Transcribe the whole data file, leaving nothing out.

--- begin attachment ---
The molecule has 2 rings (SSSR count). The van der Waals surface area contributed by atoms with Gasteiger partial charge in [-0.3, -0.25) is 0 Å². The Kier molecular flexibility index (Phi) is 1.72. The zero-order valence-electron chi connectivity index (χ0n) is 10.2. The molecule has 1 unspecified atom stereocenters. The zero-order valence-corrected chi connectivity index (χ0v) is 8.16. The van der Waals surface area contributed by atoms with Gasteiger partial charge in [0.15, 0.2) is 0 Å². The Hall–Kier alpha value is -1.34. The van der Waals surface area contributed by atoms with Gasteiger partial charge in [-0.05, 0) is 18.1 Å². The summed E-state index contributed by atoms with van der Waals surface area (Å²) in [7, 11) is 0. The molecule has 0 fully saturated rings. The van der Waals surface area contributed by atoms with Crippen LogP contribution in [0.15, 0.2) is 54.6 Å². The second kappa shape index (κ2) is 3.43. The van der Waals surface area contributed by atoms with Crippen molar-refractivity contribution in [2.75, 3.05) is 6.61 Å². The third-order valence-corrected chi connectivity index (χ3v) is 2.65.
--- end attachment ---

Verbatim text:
The molecule has 2 rings (SSSR count). The van der Waals surface area contributed by atoms with Gasteiger partial charge in [-0.3, -0.25) is 0 Å². The Kier molecular flexibility index (Phi) is 1.72. The zero-order valence-electron chi connectivity index (χ0n) is 10.2. The molecule has 1 unspecified atom stereocenters. The zero-order valence-corrected chi connectivity index (χ0v) is 8.16. The van der Waals surface area contributed by atoms with Gasteiger partial charge in [0.15, 0.2) is 0 Å². The Hall–Kier alpha value is -1.34. The van der Waals surface area contributed by atoms with Gasteiger partial charge in [-0.05, 0) is 18.1 Å². The summed E-state index contributed by atoms with van der Waals surface area (Å²) in [7, 11) is 0. The molecule has 0 fully saturated rings. The van der Waals surface area contributed by atoms with Crippen LogP contribution in [0.15, 0.2) is 54.6 Å². The second kappa shape index (κ2) is 3.43. The van der Waals surface area contributed by atoms with Crippen molar-refractivity contribution in [2.75, 3.05) is 6.61 Å². The third-order valence-corrected chi connectivity index (χ3v) is 2.65.